My Leadership Philosophy

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Written by  Tino Hernandez

 

Leadership and learning are indispensable to each other.

-John F. Kennedy-
February 28, 2017

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Yesterday evening I was talking to a friend and something that he said sparked an idea for what I would write about on today’s post. This morning I awoke with a distinctly different idea and when I came across an excerpt from Simon Sinek’s new book, together is Better, I took it as a sign that I was on the right track in changing my mind. What I had on my mind this morning was leadership, and Simon’s excerpt sort of put the cherry on top of my gut feeling to go with this topic, so here we go.

First off I want to make it clear that there are many great leaders and many great theories on leadership as well. But I don’t believe that there are any perfect leaders. We are all human and as a result, we always have something new to learn. I also don’t believe that there is only one method to leadership and that there are some core principles at play in every leader.

I began my leadership role because my parents made me do it. I was thirteen years old and the youth group in our church needed a student leader. I had no intention of stepping up to the job but my parents thought otherwise. Please note that being so young I never really did anything earth shaking or notable but I did learn a few things about leadership.

In all,  I’ve been in some position of leadership, either out of necessity or by choice, for over forty years now. What follows is my synopsis on leadership.

  • Leaders are all human, we don’t know everything and it’s ok to admit that.
  • Leaders are a part of the team.
  • Leaders lead people and not machines and we need to understand that people, unlike machines, can go out of adjustment much more quickly than machines and require more finesse to bring back into adjustment.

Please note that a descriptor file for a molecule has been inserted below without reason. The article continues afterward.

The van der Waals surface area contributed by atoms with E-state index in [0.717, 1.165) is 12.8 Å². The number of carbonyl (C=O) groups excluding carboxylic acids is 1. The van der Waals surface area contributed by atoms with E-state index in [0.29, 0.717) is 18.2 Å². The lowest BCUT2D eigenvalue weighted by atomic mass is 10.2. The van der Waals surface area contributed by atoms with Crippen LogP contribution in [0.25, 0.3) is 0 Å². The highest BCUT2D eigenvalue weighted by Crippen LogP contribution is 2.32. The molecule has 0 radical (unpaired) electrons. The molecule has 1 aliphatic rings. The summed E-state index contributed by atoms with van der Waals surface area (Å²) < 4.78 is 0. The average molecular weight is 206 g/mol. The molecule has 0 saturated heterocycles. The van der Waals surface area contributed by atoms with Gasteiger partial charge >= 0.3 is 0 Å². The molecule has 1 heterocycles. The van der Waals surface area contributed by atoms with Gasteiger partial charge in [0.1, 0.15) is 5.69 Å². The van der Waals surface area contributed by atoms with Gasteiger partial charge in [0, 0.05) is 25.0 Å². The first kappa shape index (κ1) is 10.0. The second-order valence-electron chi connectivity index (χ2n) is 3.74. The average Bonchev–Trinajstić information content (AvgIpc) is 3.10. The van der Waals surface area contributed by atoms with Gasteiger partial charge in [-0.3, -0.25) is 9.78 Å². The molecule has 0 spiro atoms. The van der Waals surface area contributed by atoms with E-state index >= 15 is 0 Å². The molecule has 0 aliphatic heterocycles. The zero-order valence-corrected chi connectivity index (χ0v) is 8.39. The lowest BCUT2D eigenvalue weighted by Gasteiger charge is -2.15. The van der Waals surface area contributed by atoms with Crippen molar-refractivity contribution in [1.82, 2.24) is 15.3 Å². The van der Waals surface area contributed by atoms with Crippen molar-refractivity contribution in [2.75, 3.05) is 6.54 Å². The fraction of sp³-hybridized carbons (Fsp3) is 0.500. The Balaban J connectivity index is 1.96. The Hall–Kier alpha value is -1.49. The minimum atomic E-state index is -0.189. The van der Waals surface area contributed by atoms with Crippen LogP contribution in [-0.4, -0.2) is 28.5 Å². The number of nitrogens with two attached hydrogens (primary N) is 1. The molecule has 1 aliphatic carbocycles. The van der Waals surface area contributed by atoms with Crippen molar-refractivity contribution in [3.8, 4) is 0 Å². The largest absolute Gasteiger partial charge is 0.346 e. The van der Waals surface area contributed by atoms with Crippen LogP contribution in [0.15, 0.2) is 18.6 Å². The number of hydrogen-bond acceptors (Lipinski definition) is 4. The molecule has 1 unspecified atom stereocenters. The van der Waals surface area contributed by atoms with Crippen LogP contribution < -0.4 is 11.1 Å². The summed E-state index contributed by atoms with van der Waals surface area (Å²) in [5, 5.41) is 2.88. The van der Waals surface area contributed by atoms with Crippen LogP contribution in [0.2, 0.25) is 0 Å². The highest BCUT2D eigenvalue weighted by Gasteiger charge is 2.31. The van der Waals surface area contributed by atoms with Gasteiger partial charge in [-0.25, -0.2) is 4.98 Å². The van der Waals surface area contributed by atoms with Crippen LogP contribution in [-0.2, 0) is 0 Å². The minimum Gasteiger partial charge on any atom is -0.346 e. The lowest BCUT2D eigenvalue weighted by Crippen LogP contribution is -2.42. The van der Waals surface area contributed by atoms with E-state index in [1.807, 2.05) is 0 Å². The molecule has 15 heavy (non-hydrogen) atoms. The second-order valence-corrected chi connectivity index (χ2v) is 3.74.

• People, unlike machines, have a mind of their own and require re-adjustment more often. In the form of coaching and developing.
  • Leaders should lead from a place of empathy
  • Leaders must act in spite of fear or uncertainty

In my leadership, I have always practiced a method I learned many years ago. I call it the customer hierarchy method. It states that we all have a customer to serve.

  • The leader serves the employee
  • The employee serves the customer. Be that a paying customer or another department within an organization.
  • If the leader has to serve the customer than the employee is not doing their job and the leader cannot serve the employee. At this point the situation must be addressed or else the leader cannot serve the employee pool effectively.

Serving the employee can take on many forms like listening, coaching, training, empowering, establishing guidelines and methods, paying on time etc.

If the employee is not serving the customer than one or more of four situations are at play.

  1. I as a leader did not provide the needed or proper tools to perform the job.
  2. I as a leader did not provide adequate training or sufficient time for training and learning.
  3. The employee does not want to do the job.
  4. The employee is incapable of performing the tasks assigned to the job.

As the leaders, we can only address the first two issues. Since people have a mind of their own, then they must address the final two scenarios on. But as the leader, we have the responsibility to quickly address all of these scenarios in order to get things back on track.

As a leader we must devote ourselves to our staff of followers, as failure to do so will result in our failure as leaders, their failure as followers, and unspeakable failures by the customer.

Being in a position of leadership is never ending. This I learned before I reached the age of fourteen. People are always watching the leader and have high expectations of their leader, expectations that may never be verbalized but nonetheless expectations that are very real.

No matter what level of leadership you fill or aspire to fill, know that it is serious business as your primary goal is to drive your workforce towards achievement, and that workforce has ideas, feelings, and a will of its own.

Tino Hernandez



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